by malcolm hatchell
(Ontario canada)

We live in Ontario canada, and have bought a Korean spice vibernum (standard) and were wondering if we have to do anything to protect it during our frigid winter months? Thank You

Drought Smart Plants reply:

Hi Malcolm, winter can be really hard on some plants, especially evergreen shrubs like many Viburnum, and even more so if they’re trained to a standard shape (with a stem and a ball of foliage on top).

Luckily, Viburnum carlesii, the Korean Spice Viburnum, is deciduous and loses its leaves in the fall, making your life a little easier.

Lovely though shrubs trained to the lollipop shape are, they can be challenging to protect through our cold winters here in Canada.

In some cases, wrapping the stem in bubble wrap, burlap, or other insulating type material, and the top with the foliage in burlap so it can still breathe is all that’s required.

The issue with Ontario winters is that sometimes, there are freeze thaw cycles, intermingled with extreme cold snaps, heavy snowfalls and so on. This can cause mechanical damage to a standard (pom pom) shaped tree or shrub by the extra weight of snow or ice, sometimes snapping the trunk completely.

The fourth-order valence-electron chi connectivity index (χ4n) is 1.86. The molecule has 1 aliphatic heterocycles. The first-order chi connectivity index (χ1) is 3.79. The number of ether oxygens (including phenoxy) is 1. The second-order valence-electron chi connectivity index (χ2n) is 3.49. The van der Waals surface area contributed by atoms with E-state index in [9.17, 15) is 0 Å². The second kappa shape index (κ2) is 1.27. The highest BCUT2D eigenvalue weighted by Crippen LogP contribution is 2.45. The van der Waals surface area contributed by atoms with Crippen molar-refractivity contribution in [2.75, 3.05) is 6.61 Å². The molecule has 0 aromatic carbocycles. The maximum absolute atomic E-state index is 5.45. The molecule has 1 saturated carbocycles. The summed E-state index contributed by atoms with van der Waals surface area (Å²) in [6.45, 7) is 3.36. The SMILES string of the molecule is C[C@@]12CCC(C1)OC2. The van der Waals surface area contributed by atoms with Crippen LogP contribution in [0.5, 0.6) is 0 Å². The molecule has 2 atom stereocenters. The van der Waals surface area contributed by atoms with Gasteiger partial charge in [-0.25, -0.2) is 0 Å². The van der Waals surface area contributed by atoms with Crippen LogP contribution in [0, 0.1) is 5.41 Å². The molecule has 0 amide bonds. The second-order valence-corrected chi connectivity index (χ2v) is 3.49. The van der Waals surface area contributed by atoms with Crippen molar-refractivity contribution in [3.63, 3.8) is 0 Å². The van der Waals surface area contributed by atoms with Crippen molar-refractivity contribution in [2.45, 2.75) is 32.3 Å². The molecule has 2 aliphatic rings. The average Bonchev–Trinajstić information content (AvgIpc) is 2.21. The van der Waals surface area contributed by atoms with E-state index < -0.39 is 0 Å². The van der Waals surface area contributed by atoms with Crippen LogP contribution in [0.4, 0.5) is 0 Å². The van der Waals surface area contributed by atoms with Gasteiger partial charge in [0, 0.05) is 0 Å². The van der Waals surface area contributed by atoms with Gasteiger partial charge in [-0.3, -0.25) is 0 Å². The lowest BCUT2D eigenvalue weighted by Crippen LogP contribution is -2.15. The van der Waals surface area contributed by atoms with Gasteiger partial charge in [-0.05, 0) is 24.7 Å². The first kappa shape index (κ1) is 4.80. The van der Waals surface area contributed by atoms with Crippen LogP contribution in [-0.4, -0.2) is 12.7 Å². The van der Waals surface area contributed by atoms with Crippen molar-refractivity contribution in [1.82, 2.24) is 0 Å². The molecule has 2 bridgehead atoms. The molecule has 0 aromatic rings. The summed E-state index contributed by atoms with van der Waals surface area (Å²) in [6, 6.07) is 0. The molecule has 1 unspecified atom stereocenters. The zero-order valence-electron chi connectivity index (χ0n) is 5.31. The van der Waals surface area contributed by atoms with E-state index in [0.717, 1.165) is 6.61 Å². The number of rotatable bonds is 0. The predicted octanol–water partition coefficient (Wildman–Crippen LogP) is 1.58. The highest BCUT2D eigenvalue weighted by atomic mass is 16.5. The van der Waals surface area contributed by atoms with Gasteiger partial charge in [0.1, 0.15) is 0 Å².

My recommendation is that you completely cover the whole plant with some type of roof, and a wire bin, filled with leaves. I know this may look a little odd, but you can do double duty and make a bird feeder on top to disguise it.

Things to keep in mind: The plant still has to breathe, although its life processes slow to a crawl in cold weather. This means that tight wrappings will probably not do too much good.

Mice and other vermin can do an incredible amount of damage to the bark of shrubs and trees under the cover and protection of mulch, or whatever you use to protect it, so timing is everything.

Leave the plant as long as possible without the cover until you’re sure the mice have already chosen their hibernation nests, at which time you can feel sure that they won’t be moving in to the protection of the trees covering.

Another way to protect them is to move them indoors to an unheated garage or basement. Keep them watered, as they still need some moisture.

This applies to plants in the ground too, a good watering before the ground freezes will enable the plant to survive better.

These types of trained shrubs can add a lot of character to your garden, and their value lies in their unique shape, reminiscent of topiary, so it’s worth making every effort to keep them healthy and happy through the winter months to bloom again in spring.

Happy Gardening,